The Party-run hawkish tabloid Global Times, known for its hardline views wrote that Doval is one of the main schemers behind Doklam standoff.
- Chinese editorial claims Doval is behind Doklam standoff.
- It claims that Doval’s visit would end in disappointment.
- The editorial came as Beijing kept up its tough rhetoric over the standoff.
An editorial in a Chinese newspaper on Tuesday described National Security Adviser Ajit Doval as a “main schemer” behind the ongoing standoff at Doklam, two days ahead of his visit to Beijing.
The Party-run hawkish tabloid Global Times, known for its hardline views, wrote “Doval is believed to be one of the main schemers behind the current border standoff between Chinese and Indian troops”, adding that “the Indian media is pinning high hopes on the trip to settle the ongoing dispute.”
The paper suggested this was not the case, and that “Doval will inevitably be disappointed if he attempts to bargain with Beijing over the border disputes.” The Global Times said that “Doval’s Beijing visit is most certainly not an opportunity to settle the standoff in accordance with India’s will.” The NSA will be in Beijing on July 27 and 28 for a BRICS national security advisers meeting.
The editorial came as Beijing kept up its tough rhetoric over the standoff, and a day after the People’s Liberation Army issued its strongest statement yet on Doklam, telling India to “not harbour any illusions”.
On Monday, the Chinese Foreign Ministry kept the door open for a bilateral meeting between Doval and his counterpart Yang Jiechi, saying that in the past, BRICS NSA’s summits had usually made arrangements for heads of delegations to exchange views. At the same time, the ministry indicated China did not see any “meaningful dialogue” on Doklam possible unless India first withdrew.
WILL INDIA WITHDRAW?
The Global Times said that “India’s withdrawal from Chinese territory is a precondition and a basis for any meaningful dialogue between the two sides.” It said Beijing “has no obligation to coordinate with New Delhi to withdraw its troops or suspend its road construction”, ruling out a simultaneous withdrawal.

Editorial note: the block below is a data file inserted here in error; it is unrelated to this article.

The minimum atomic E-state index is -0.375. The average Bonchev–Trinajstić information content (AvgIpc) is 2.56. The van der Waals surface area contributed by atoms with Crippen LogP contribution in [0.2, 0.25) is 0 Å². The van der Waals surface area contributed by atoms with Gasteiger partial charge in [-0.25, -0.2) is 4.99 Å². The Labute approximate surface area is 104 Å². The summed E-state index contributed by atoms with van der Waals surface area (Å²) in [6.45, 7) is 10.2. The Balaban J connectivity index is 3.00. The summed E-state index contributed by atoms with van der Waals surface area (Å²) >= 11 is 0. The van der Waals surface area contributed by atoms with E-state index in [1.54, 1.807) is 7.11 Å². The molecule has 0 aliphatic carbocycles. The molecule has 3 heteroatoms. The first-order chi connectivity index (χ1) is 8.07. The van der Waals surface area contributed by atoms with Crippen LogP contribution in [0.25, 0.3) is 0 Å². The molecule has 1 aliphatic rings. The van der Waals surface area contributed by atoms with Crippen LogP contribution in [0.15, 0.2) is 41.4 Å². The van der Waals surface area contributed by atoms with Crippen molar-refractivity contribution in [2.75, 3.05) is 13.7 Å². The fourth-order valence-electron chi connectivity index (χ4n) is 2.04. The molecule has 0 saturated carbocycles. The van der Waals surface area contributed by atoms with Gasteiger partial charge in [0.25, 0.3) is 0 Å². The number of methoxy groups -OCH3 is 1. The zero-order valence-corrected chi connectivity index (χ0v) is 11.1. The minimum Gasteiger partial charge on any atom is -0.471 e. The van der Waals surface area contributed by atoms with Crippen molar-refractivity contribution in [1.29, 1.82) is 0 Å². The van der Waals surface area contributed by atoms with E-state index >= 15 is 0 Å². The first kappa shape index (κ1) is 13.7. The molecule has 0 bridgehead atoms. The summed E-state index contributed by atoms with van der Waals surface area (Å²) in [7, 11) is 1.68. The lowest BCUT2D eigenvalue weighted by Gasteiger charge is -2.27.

“The Chinese side will not talk with India on the issue before the Indian troops’ unconditional withdrawal from Chinese territory. New Delhi should give up its illusions,” it said, adding that “the BRICS National Security Advisers’ meeting is a routine conference held in preparation for the BRICS summit, and is not a platform to address Sino-Indian border skirmishes.”
Repeating similar warnings that have been issued in recent days and referencing the 1962 war, the editorial said that the PLA “will take effective countermeasures if India refuses to pull back voluntarily”.
“The PLA is capable enough to take actions that neither Indian troops nor the government can afford,” it continued. “We don’t believe India is willing and determined to have an all-out military showdown with China. If it chooses this path, Beijing will fight to the end to safeguard its territory and resist being deterred or hijacked by any force. New Delhi will have to pay a heavy price.”
The paper said that “India’s voluntary withdrawal will incur the least cost to it. If Beijing takes countermeasures, New Delhi will be mired in a more passive political and military situation, and face its most serious strategic setback since 1962,” the editorial said.